After the colossal success of Raiders of the Lost Ark, the world’s greatest archaeologist swiftly made it into Bantha Tracks. With a large portion of the Indiana Jones crew having worked on Star Wars, it made sense to include updates and news on the production of the 1984 sequel, Indiana Jones and the Temple of Doom. Here in the UK, while Bantha Tracks was the same as it was in the States, the flyers and associated paper material often had different UK mailing addresses and offers — one of them including Indiana Jones T-shirts and sweatshirts emblazoned with the now familiar logo.
The shirts went for £3.45 in kids sizes, £3.95 for adults, and £8.00 for the sweatshirt which wasn’t illustrated — another mystery for Doctor Jones to unearth…
Return of the Jedi Pyjamas and Dressing Gowns
Also available in the UK was this very swish set of pyjamas and dressing gowns. With collage art from Return of the Jedi, this set of nightwear meant little Lukes and little Leias everywhere could rest easy knowing they were being protected by a Jedi, a smuggler, a Sith, and a Hutt.
BANTHA TRACKS: DECALS
The Star Wars Decal
The quintessential image to identify Star Wars, as painted by Ralph McQuarrie and included in that very first fan club membership kit. Even then, back in 1978, LFL was keen to stress the sense of history and significance that not only the images bore, but that being a member of the fan club brought along with it.
Note the original title — Star Wars — which was changed to Star Wars: A New Hope by the time the patch arrived in Bantha Tracks No. 13 in August of 1981. Later releases bore the original movie title of Star Wars.
Luke Skywalker Decal
Also part of the first fan club kit, this image of Luke in his X-wing gear was designed to fit handily into your wallet or purse.
Bounty Hunters and Yoda Decals
Bantha Tracks No. 15 also made free decals available with every purchase. Before they were only available as a part of the Empire membership kit, but now folks buying items on the order forms could own both the Yoda and Bounty hunters decals with beautiful art by Ralph McQuarrie.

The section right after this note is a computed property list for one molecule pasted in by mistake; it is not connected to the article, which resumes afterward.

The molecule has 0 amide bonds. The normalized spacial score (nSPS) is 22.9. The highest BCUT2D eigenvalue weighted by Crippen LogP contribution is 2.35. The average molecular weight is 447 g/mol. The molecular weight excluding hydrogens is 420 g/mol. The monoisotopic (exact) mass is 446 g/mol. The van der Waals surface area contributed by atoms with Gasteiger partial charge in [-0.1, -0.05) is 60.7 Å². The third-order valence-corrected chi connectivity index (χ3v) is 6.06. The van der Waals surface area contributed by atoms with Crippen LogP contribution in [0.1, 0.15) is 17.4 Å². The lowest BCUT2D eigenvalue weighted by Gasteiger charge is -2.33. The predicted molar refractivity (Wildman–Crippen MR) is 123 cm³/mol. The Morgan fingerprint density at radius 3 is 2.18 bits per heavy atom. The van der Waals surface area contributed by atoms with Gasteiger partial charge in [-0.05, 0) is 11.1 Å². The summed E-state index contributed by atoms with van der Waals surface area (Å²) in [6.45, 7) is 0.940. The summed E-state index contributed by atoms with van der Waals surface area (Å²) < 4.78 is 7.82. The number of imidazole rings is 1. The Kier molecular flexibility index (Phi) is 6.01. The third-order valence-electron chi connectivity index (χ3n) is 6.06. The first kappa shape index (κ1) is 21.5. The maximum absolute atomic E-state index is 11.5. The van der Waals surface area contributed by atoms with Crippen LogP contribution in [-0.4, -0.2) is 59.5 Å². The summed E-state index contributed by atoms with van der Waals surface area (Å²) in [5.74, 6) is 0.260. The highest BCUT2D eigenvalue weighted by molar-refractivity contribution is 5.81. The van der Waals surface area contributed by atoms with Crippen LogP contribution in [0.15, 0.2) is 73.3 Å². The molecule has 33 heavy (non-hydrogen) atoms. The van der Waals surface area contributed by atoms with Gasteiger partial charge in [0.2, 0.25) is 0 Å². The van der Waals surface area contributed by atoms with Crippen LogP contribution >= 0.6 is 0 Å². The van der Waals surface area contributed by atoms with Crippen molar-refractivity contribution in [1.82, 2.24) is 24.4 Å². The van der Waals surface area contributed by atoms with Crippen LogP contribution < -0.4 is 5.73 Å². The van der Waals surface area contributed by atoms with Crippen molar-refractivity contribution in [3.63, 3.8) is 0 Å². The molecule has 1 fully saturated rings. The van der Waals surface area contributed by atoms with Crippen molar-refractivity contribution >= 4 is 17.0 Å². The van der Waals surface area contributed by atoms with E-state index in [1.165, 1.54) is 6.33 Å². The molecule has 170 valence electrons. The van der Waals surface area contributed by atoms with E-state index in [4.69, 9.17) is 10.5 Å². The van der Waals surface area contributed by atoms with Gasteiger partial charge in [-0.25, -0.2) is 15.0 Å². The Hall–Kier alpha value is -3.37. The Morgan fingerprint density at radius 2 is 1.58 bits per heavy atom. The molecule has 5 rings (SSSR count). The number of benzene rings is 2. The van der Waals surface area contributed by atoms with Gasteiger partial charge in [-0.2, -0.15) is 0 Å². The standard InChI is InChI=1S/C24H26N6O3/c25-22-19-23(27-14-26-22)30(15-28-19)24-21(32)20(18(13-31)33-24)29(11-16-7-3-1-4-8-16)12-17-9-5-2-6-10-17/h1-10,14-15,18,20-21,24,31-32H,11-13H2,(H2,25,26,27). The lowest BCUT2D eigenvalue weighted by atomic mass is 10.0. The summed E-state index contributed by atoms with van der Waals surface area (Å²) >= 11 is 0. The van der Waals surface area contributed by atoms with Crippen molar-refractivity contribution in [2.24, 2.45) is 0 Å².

Vader In Flames Decal
Part of the Empire fan club kit in spring 1980 and first mentioned in Bantha Tracks No. 8, this was a decal used as the cast and crew image for The Empire Strikes Back.
First mentioned in Bantha Tracks No. 19 as part of the Return of the Jedi membership kit, this cast and crew image of Yoda was only available as a Return of the Jedi patch, unlike its patch cousin which came in Return and Revenge variants.
Sticker Set Decal
Summer of 1985 brought us a refresh on the fan club membership kit and the last original Bantha Tracks decals. First described in Bantha Tracks No. 29, the kit had a series of seven individual stickers with useful phrases like “Fly Casual!,” “E chu ta!” and the ultimate Star Wars quote, “Yub Nub!”
Mark has contributed to Star Wars Insider for almost a decade, is the owner of Jedi News, writes for DeAgostini’s Build The Millennium Falcon partwork magazine and the UK’s largest free newspaper The Metro, and co-hosts RADIO 1138. He’s an honorary member of the UK Garrison, a friend of the Rebel Legion, and when he’s not talking, tweeting, or writing about Star Wars, he can usually be found sleeping where he’ll most likely be dreaming about Star Wars.